The Indian electorate would always be thankful to its democracy and its parliamentarians that they passed the Right to Information (RTI) law so that citizens are able to know everything that the government does. For RTI to be proactive and not reactive, it is important that information is produced on a medium that can be accessed anytime, anywhere and by anybody, the reason we see that most ministries provide such data on their websites.
Interestingly, while the administrative side of the government is proactive in sharing information, the elected part is blissfully ignorant about such sharing. All the bodies and departments under various ministries, including those up to district administration level, are all on the web and have dedicated links on their websites saying RTI. However, if you look for any of those constituency or their elected members of Parliament (MPs) or members of legislative assembly (MLAs), or panchayat members, you will neither find any constituency website nor any website for that of elected members. It is quite ironical that the people whom we elect every five years to represent our constituency have not devised an institutional system to provide necessary information.
To grasp the magnitude of the situation, we elect 545 MPs but there is no official website where I could track my constituency or its representative on the progress it has made and the questions asked in Parliament. The same holds for 4,011 state lawmakers and some three million panchayat members.
On the other hand, it is not that our MPs and MLAs or even sarpanches have totally been out of touch as far as the adaptation of the Internet or digital media is concerned. According to a survey by Digital Empowerment Foundation, 80 out of 545 Lok Sabha members are online (14%), more than the percentage of Indian citizens online. Only 15 states have their MPs online, and another 15 states have none. In the entire northeastern region, consisting of eight states, only one parliamentarian is online, Agatha Sangma from Meghalaya. Andhra Pradesh tops the list with 14 MPs online, followed by Uttar Pradesh (13), Maharashtra (10), Kerala (8), Karnataka (7), Bihar (4), West Bengal (4), Tamil Nadu (3), two each from Punjab, Haryana, Rajasthan, Gujarat, Madhya Pradesh and Delhi. Uttarakhand and Orissa have only one MP online. The states having none of its MPs online are Chhattisgarh, Jharkhand, Goa, Arunachal Pradesh, Jammu & Kashmir, Himachal Pradesh, Manipur, Assam, Meghalaya, Mizoram, Nagaland, Sikkim and Tripura.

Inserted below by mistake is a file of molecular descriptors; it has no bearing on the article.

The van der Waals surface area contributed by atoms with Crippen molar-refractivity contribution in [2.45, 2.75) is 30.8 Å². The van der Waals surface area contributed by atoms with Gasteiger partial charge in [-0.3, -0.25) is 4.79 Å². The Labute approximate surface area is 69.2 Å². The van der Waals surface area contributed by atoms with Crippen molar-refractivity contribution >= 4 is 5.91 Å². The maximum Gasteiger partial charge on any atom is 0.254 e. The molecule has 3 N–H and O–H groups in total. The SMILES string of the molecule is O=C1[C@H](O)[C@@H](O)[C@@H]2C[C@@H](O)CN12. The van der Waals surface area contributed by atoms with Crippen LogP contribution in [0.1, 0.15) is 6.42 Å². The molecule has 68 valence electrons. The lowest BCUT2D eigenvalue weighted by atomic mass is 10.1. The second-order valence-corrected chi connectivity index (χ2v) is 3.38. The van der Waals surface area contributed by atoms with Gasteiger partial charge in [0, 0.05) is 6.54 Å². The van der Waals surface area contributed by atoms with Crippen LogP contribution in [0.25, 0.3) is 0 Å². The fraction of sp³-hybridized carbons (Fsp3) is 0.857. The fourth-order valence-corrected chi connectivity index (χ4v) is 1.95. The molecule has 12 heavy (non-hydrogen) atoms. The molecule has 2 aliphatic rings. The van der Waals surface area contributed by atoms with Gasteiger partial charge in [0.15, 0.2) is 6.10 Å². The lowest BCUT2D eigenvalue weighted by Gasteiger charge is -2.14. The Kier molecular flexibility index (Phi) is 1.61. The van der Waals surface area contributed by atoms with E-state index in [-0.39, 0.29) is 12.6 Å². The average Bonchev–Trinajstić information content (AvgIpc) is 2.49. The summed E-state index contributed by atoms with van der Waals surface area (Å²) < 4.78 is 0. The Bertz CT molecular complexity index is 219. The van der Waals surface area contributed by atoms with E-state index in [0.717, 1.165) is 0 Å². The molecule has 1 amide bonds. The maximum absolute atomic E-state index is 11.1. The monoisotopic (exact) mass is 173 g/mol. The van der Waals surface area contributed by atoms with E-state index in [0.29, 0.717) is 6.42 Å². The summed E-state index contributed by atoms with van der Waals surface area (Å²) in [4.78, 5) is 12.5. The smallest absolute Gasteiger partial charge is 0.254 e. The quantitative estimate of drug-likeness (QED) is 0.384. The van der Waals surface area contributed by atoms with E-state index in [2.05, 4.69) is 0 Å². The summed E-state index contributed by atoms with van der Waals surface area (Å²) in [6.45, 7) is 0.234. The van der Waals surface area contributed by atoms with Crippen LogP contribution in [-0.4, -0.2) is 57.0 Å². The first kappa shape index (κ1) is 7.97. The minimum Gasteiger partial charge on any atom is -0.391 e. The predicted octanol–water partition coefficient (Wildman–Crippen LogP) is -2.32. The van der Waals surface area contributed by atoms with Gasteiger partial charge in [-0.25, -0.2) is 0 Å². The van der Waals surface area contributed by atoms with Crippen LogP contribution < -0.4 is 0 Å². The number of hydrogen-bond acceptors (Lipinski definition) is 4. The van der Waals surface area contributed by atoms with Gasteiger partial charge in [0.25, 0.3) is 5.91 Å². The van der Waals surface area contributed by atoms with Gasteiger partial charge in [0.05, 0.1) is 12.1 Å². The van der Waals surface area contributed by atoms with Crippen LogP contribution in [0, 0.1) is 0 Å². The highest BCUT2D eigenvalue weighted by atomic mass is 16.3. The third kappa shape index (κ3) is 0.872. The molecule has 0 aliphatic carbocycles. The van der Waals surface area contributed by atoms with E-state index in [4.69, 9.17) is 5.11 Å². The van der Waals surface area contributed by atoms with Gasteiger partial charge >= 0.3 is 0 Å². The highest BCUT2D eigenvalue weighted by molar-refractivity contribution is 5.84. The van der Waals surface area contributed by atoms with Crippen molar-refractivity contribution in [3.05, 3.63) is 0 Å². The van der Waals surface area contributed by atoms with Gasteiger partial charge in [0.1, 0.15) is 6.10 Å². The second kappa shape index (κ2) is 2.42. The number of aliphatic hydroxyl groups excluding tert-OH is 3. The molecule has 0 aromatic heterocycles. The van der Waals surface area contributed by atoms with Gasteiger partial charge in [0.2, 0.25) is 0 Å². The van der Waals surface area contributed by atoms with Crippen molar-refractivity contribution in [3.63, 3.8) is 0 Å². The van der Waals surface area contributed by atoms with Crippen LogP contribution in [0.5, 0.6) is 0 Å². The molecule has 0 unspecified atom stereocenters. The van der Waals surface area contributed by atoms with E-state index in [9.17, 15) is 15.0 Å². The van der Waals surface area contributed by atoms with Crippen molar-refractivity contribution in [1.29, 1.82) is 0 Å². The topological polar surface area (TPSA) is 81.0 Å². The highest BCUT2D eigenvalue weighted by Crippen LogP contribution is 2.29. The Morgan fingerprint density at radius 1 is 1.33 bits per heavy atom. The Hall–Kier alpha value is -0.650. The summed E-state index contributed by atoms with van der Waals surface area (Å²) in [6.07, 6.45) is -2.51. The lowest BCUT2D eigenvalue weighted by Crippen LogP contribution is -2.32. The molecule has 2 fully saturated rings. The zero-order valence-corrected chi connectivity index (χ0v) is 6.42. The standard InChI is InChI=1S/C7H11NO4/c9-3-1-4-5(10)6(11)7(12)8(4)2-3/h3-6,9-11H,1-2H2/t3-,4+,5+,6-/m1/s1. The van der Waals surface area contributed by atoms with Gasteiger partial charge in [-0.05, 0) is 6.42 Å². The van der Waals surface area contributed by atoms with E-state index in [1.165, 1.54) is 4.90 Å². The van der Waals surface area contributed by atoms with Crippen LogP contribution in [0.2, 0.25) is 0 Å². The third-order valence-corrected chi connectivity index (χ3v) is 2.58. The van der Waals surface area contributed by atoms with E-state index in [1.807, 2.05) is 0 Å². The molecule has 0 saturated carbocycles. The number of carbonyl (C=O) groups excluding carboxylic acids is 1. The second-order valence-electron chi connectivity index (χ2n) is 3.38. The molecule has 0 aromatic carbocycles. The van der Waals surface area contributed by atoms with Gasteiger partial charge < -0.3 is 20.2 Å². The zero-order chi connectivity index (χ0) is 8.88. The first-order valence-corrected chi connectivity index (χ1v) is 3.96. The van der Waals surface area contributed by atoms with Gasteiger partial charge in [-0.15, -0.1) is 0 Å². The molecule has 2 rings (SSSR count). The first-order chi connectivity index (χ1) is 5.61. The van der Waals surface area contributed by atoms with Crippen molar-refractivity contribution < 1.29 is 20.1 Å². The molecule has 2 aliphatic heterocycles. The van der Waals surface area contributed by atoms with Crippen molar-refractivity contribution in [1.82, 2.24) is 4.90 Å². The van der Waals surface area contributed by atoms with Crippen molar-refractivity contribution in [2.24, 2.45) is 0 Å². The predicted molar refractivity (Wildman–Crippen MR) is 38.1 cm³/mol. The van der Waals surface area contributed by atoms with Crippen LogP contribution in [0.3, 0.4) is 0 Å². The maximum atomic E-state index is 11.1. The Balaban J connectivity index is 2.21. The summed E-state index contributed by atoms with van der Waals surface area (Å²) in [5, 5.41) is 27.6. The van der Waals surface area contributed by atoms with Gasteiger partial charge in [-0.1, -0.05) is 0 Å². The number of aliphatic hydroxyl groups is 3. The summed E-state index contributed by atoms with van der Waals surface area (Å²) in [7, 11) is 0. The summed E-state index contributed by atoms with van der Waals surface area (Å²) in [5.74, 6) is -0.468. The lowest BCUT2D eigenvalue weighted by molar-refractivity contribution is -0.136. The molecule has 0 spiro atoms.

The current Lok Sabha has the highest number of women MPs ever at 59, 14 more than the last House. But, only six women MPs are online.
While 86% of the MPs could not be found online, those who have web presence have done so as their personal endeavour. Almost all of them have their website on their personal names, either in the form of website or a blog. It is obvious that while 14% of the MPs who are online, none are officially so. It is important to note that while MPs or elected representatives come and go, the constituencies they represent remain. It is, therefore, critical that the Lok Sabha and all state legislative assemblies decide that their constituencies should have online presence and the given MP or MLA is the caretaker of the website who should be made responsible to present the ins and outs of all that is happening in the constituency, including how they are spending their constituency fund and what questions are they asking in Parliament and assembly, among others. Besides, there should be a provision in the fund to allocate appropriate fund towards building, managing and updating the website, including web and other digital media as tools to interact with the electorate.
Osama Manzar is founder-director of Digital Empowerment Foundation and curator of the mBillionth Awards. He is member of the working group for Internet proliferation and governance, ministry of communication and information technology.
Follow him on twitter @osamamanzar.
Follow him on twitter @osamamanzar.